I just finished reading this article http://www.infoq.com/resource/articles/scaling-lean-agile-feature-teams/Message 1 of 6 , Dec 1 9:40 PMView SourceI just finished reading this article http://www.infoq.com/resource/articles/scaling-lean-agile-feature-teams/en/resources/feature%20teams_%20infoq_%20final.pdf;jsessionid=AE2B00BB49FEFEDAAB94276D2587A74DIt talks about having feature based teams and you can split your 15 member team (I assume 15 members include dev, test, analysts and not managers) into smaller feature teams.Thanks,Ashwanth
From: email@example.com [mailto:firstname.lastname@example.org] On Behalf Of Mark Levison
Sent: Monday, December 01, 2008 10:00 PM
Subject: [scrumdevelopment] Team Size or reasons that we shouldn't allow teams to grow larger than 12
Recently one of the teams in my area has grown to the size of 15 and I see its having an impact on them. Before I sit down with the manager in question and discuss the pitfalls of a team this size I wanted to make sure I have my ducks lined up.
Off the top of my very tired brain here are the reasons I can think:
1) Standup has become a sitdown and runs 30 minutes not 15.
2) Planning meeting runs over four hours and team members don't feel everything is properly planned. Team members tend to dread these meetings.
3) Number of communication paths is too many for people to manage.
At the start of the project the manager was concerned that team members would miss out on key information if he split the teams.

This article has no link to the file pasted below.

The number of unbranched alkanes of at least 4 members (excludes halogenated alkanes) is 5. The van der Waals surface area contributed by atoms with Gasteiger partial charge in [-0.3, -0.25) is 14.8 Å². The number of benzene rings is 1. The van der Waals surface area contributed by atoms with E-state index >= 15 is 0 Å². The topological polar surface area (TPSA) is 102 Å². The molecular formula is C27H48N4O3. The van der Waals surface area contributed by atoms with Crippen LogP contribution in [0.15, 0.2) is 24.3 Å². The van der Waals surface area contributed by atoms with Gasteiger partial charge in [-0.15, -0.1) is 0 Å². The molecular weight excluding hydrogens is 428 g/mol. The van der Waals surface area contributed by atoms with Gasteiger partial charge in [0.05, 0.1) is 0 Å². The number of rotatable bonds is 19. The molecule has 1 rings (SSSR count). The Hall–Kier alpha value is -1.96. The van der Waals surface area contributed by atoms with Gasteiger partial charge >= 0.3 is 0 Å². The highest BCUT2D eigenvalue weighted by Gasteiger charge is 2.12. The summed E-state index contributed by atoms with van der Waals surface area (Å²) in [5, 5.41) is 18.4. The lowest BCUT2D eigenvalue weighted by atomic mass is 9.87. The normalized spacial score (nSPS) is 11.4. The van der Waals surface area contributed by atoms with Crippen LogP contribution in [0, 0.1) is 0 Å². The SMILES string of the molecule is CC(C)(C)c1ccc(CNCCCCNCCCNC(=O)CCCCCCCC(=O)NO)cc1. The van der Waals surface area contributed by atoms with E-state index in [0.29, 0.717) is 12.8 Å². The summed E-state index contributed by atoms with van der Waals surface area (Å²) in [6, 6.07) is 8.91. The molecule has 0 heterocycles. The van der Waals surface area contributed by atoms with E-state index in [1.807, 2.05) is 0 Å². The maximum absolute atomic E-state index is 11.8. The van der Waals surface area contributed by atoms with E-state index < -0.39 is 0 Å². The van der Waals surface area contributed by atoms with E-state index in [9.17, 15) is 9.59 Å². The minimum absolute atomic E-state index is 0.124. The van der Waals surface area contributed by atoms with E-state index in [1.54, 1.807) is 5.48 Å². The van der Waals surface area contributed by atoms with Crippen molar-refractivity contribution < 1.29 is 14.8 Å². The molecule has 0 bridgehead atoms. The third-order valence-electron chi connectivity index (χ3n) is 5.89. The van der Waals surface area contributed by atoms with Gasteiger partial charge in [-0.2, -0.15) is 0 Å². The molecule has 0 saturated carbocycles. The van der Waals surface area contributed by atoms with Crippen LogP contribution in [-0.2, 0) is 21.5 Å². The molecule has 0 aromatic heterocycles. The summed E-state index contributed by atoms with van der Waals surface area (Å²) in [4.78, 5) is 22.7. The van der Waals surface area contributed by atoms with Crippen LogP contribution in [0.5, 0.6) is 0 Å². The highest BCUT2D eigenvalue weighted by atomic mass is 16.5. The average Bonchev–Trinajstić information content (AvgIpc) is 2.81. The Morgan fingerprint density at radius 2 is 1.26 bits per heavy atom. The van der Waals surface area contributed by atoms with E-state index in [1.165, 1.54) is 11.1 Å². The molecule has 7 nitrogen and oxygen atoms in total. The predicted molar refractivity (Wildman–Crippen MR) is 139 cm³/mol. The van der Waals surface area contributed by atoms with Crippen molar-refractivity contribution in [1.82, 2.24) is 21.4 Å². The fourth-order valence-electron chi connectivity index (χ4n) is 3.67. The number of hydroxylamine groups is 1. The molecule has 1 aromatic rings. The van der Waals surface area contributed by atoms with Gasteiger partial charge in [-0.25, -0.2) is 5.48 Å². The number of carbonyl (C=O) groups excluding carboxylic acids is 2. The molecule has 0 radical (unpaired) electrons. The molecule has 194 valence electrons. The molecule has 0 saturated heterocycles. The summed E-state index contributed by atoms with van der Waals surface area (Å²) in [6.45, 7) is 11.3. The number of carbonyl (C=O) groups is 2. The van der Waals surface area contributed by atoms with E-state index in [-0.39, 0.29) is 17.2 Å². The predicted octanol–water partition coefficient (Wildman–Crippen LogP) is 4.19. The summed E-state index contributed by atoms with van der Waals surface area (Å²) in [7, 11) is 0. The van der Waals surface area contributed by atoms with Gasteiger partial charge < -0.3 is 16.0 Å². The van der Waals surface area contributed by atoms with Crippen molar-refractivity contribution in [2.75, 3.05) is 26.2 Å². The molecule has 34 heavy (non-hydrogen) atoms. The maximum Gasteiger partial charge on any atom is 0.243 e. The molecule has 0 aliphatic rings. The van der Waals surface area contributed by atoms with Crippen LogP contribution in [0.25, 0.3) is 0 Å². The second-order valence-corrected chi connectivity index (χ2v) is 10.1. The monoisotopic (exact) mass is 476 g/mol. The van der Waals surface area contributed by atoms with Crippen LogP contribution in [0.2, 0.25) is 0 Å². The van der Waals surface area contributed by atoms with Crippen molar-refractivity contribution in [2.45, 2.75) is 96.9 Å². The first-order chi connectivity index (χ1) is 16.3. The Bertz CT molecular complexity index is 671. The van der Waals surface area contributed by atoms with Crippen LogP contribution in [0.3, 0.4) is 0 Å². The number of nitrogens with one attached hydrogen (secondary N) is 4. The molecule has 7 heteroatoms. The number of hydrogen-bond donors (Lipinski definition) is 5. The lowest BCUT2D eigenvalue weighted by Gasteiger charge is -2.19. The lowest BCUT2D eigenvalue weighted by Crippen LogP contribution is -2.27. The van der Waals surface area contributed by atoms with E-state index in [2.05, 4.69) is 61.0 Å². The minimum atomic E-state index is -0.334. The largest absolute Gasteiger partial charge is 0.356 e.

What have I missed?
Blog: http://www.notesfro matooluser. com/
Recent Entries: Agile/Scrum Smells: http://www.notesfro matooluser. com/2008/ 06/agilescrum- smells.html
Agile Games for Making Retrospectives Interesting: http://www.notesfro matooluser. com/2008/ 10/agile- games-for- making-retrospec tives-interestin g.html
... To take this idea even further, in a *performing* team, members hold each other accountable to do greater things than they ve done before. To me it seemsMessage 1 of 6 , Dec 2 11:12 AMView Source--- In email@example.com, "Mark Levison" <mark@...> wrote:
> 3) Number of communication paths is too many for people to manage.To take this idea even further, in a *performing* team, members hold
each other accountable to do greater things than they've done before.
To me it seems less probable a team that's too big will become
self managing to the same extent. Probably it will break itself
into smaller cliques anyway, which may be fine.